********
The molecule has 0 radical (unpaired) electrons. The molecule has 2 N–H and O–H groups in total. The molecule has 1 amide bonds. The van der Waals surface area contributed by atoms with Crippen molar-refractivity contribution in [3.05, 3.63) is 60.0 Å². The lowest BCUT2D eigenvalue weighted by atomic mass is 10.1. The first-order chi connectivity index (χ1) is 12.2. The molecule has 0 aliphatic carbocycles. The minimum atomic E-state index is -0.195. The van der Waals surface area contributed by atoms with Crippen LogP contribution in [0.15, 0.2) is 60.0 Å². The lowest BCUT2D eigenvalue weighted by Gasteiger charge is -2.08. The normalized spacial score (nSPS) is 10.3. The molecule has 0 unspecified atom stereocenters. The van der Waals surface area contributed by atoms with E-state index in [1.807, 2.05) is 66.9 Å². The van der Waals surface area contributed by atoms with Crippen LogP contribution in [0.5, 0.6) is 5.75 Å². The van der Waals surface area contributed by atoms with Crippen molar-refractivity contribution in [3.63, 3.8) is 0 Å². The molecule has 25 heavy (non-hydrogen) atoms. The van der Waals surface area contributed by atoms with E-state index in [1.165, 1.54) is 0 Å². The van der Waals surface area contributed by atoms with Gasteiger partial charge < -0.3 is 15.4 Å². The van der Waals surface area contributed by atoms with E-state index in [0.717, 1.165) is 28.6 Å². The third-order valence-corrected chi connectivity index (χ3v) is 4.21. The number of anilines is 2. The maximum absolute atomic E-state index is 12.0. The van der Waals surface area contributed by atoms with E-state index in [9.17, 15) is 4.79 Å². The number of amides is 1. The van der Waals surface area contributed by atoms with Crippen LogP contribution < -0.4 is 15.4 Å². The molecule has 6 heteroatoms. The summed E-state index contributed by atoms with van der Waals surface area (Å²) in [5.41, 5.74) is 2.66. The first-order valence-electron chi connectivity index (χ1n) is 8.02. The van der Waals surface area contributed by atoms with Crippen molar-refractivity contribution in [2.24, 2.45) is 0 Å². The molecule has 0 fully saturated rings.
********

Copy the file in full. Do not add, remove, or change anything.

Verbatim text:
The molecule has 0 radical (unpaired) electrons. The molecule has 2 N–H and O–H groups in total. The molecule has 1 amide bonds. The van der Waals surface area contributed by atoms with Crippen molar-refractivity contribution in [3.05, 3.63) is 60.0 Å². The lowest BCUT2D eigenvalue weighted by atomic mass is 10.1. The first-order chi connectivity index (χ1) is 12.2. The molecule has 0 aliphatic carbocycles. The minimum atomic E-state index is -0.195. The van der Waals surface area contributed by atoms with Crippen LogP contribution in [0.15, 0.2) is 60.0 Å². The lowest BCUT2D eigenvalue weighted by Gasteiger charge is -2.08. The normalized spacial score (nSPS) is 10.3. The molecule has 0 unspecified atom stereocenters. The van der Waals surface area contributed by atoms with E-state index in [1.807, 2.05) is 66.9 Å². The van der Waals surface area contributed by atoms with Crippen LogP contribution in [0.5, 0.6) is 5.75 Å². The van der Waals surface area contributed by atoms with Crippen molar-refractivity contribution in [3.63, 3.8) is 0 Å². The molecule has 25 heavy (non-hydrogen) atoms. The van der Waals surface area contributed by atoms with E-state index in [1.165, 1.54) is 0 Å². The van der Waals surface area contributed by atoms with Gasteiger partial charge < -0.3 is 15.4 Å². The van der Waals surface area contributed by atoms with E-state index in [0.717, 1.165) is 28.6 Å². The third-order valence-corrected chi connectivity index (χ3v) is 4.21. The number of anilines is 2. The maximum absolute atomic E-state index is 12.0. The van der Waals surface area contributed by atoms with E-state index in [9.17, 15) is 4.79 Å². The number of amides is 1. The van der Waals surface area contributed by atoms with Crippen LogP contribution < -0.4 is 15.4 Å². The molecule has 6 heteroatoms. The summed E-state index contributed by atoms with van der Waals surface area (Å²) in [5.41, 5.74) is 2.66. The first-order valence-electron chi connectivity index (χ1n) is 8.02. The van der Waals surface area contributed by atoms with Crippen molar-refractivity contribution in [2.24, 2.45) is 0 Å². The molecule has 0 fully saturated rings.